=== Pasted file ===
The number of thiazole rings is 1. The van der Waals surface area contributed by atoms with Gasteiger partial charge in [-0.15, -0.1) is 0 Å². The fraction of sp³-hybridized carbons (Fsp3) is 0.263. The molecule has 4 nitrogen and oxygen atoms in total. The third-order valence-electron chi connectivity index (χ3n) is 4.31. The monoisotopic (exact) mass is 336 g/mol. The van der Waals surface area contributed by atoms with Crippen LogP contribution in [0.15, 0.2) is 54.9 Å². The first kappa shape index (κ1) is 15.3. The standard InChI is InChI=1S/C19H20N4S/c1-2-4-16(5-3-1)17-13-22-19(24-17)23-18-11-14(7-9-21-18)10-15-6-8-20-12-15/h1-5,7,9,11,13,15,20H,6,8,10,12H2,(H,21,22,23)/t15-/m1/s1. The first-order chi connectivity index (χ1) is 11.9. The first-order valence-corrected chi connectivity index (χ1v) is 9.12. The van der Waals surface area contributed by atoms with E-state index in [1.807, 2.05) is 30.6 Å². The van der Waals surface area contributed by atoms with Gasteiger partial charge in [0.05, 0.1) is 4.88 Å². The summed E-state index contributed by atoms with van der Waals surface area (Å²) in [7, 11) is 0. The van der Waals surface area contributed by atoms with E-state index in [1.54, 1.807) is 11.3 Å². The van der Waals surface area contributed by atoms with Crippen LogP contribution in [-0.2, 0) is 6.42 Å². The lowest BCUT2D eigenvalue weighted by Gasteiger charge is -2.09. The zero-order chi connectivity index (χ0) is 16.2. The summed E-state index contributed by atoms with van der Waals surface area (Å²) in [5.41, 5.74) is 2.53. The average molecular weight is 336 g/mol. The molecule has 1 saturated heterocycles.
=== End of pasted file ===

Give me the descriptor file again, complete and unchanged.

The number of thiazole rings is 1. The van der Waals surface area contributed by atoms with Gasteiger partial charge in [-0.15, -0.1) is 0 Å². The fraction of sp³-hybridized carbons (Fsp3) is 0.263. The molecule has 4 nitrogen and oxygen atoms in total. The third-order valence-electron chi connectivity index (χ3n) is 4.31. The monoisotopic (exact) mass is 336 g/mol. The van der Waals surface area contributed by atoms with Crippen LogP contribution in [0.15, 0.2) is 54.9 Å². The first kappa shape index (κ1) is 15.3. The standard InChI is InChI=1S/C19H20N4S/c1-2-4-16(5-3-1)17-13-22-19(24-17)23-18-11-14(7-9-21-18)10-15-6-8-20-12-15/h1-5,7,9,11,13,15,20H,6,8,10,12H2,(H,21,22,23)/t15-/m1/s1. The first-order chi connectivity index (χ1) is 11.9. The first-order valence-corrected chi connectivity index (χ1v) is 9.12. The van der Waals surface area contributed by atoms with E-state index in [1.807, 2.05) is 30.6 Å². The van der Waals surface area contributed by atoms with Gasteiger partial charge in [0.05, 0.1) is 4.88 Å². The summed E-state index contributed by atoms with van der Waals surface area (Å²) in [7, 11) is 0. The van der Waals surface area contributed by atoms with E-state index in [1.54, 1.807) is 11.3 Å². The van der Waals surface area contributed by atoms with Crippen LogP contribution in [-0.2, 0) is 6.42 Å². The lowest BCUT2D eigenvalue weighted by Gasteiger charge is -2.09. The zero-order chi connectivity index (χ0) is 16.2. The summed E-state index contributed by atoms with van der Waals surface area (Å²) in [5.41, 5.74) is 2.53. The average molecular weight is 336 g/mol. The molecule has 1 saturated heterocycles.